Jerome Balmuth, Harry Emerson Fosdick Professor of philosophy and religion emeritus, passed away Thursday, September 28. Balmuth’s storied career at Colgate began in 1954, when he joined the Department of Philosophy and Religion after receiving his undergraduate degree from Amherst College and an MA in philosophy from Cornell University. In 1995 he was named Harry Emerson Fosdick Professor of philosophy and religion. He retired in 2010, after 56 years of full-time teaching; his love of teaching brought him back to the classroom for part-time teaching for another year. In retirement, Balmuth remained a vivacious member of the Colgate community, attending lectures and concerts with his wife, Martha, and talking philosophy with his colleagues.
Born in Brooklyn on May 8, 1924, Balmuth seemed destined to join the family business until the Second World War intervened. He was drafted into the U.S. Army in 1943 and served in the European theater during the final Allied assault on Germany; he served in the Dachau concentration camp shortly after it was liberated and turned into a POW camp. He attended officer school, was commissioned as a second lieutenant, and was discharged at the rank of acting captain.
The GI Bill enabled Balmuth to study at Amherst, which lay a world apart from his Brooklyn boyhood and European army service. There, he found his calling in the study of philosophy.
At Cornell, he studied with many of the leading lights of 20th-century philosophy and, through them, first encountered the thought of Ludwig Wittgenstein, whose work was just beginning to be known in America. This encounter set Balmuth’s path for his research and teaching: Wittgenstein’s characteristic philosophical move is overcoming a philosophical debate by identifying and challenging the unexamined assumptions that underlie it — and Balmuth loved challenging assumptions.
Balmuth’s philosophical interests were unusually broad. He regularly taught courses on logic, aesthetics, ethics, the philosophy of law, the history of philosophy (especially that of the modern period), the philosophy of language, and a celebrated seminar on Wittgenstein; he was also an active participant in Colgate’s “Gen Ed,” the ancestor of today’s Liberal Arts Core Curriculum. Balmuth read widely, both classical works and the latest journals, and was well informed about and eager to discuss any and all philosophical issues. He was a penetrating critic and questioner, with an indefatigable determination to get to the essentials of a problem and little sympathy for verbal gymnastics that impress but do not illuminate.
Balmuth’s teaching transformed generations of Colgate students. He expected his students to prepare thoroughly and to think for themselves, and he grilled them intensely to make sure they were doing so. While he could be intimidating in the classroom, he genuinely sought to know his students, to find out their backgrounds and aspirations, and to advise and mentor them. He took his students seriously, and inspired them to take themselves and their education seriously. A point of special pride to Balmuth was how many of his students went on to graduate study and successful careers as teachers of philosophy; to the end of his life he kept a mental tally of all 100-plus such former students, and of the many others whose lives he had influenced.
Balmuth garnered every teaching award that Colgate offers: the Alumni Corporation Teaching Award (1988), the AAUP Professor of the Year (1992), Phi Eta Sigma Professor of the Year (1994), and the Sidney J. and Florence Felten French Prize for outstanding teaching (1997). In 2009 Mark Siegel ’73 established the Jerome Balmuth Award for Teaching to honor “a faculty member whose teaching is distinctively successful and transformative, recognizing that such distinction can be achieved through a broad spectrum of methodologies ranging from traditional to innovative.” Former students, as well as friends and family members, also endowed the Jerome Balmuth Fund — which supports visiting speakers and enhances the outreach of the philosophy department — and the Balmuth Endowed Scholarship Fund.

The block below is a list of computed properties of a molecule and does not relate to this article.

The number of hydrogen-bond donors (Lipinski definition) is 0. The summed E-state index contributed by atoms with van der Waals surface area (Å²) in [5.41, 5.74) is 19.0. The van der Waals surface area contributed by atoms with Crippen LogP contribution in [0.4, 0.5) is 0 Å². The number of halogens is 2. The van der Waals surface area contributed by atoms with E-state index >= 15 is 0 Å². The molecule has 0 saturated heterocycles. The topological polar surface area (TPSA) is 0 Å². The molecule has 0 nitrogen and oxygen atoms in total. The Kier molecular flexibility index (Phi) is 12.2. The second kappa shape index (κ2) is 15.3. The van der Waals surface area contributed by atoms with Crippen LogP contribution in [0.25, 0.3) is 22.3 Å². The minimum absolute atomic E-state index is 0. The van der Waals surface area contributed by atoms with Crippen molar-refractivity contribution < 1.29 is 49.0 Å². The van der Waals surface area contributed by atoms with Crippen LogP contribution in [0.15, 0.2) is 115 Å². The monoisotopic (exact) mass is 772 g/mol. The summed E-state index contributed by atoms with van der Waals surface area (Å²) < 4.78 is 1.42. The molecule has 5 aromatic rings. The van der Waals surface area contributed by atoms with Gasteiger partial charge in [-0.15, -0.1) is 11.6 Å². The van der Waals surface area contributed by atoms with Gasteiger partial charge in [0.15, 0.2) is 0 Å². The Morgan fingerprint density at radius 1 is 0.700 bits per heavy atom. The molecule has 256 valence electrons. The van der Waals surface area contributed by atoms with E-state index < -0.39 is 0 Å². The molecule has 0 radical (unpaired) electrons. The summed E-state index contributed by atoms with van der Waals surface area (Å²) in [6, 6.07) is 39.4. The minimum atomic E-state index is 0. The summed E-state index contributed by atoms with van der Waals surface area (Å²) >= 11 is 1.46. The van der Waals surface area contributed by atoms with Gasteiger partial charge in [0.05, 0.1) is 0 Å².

Balmuth chaired the philosophy and religion department, and throughout his career he shaped its hiring, policies, and curriculum. Balmuth took great comfort and inspiration from his close professional friendships with other faculty and with members of the larger Colgate community.
Balmuth strove to make Colgate a more inclusive and broad-minded institution. He taught in an early version of the Office of Undergraduate Studies and became a mentor to many African-American students, and he welcomed the arrival of female students when the university became coed in 1970. One of the first Jewish faculty members, he supported the establishment of the Saperstein Center. Balmuth and his wife, Ruth, were instrumental, along with other Colgate families, in the founding of a vibrant interfaith Sunday school for children of the community.
Balmuth was predeceased by his first wife, Ruth, and his brother, Daniel. He is survived by his wife, Martha; his sisters, Lorraine Widman and Marilyn Stolove; his children, Deborah Balmuth (Colin Harrington), Beth Raffeld (Philip Khoury), and Andrew Balmuth ’89 (Akemi Ohira Balmuth); and his grandchildren, Eli Raffeld ’10 (Jennifer Wu Raffeld), Miriam Raffeld, and Hanna Balmuth. He is also survived by many nieces, nephews, grandnieces, and grandnephews — including David Balmuth ’82 and Amy Balmuth ’17.
Gifts in memoriam may be directed to the Jerome Balmuth Endowed Scholarship Fund through the advancement office of Colgate University.
The Colgate community is invited to a Celebration of Life event, which will be held at 4 p.m. on Saturday, December 16, in the Colgate Memorial Chapel.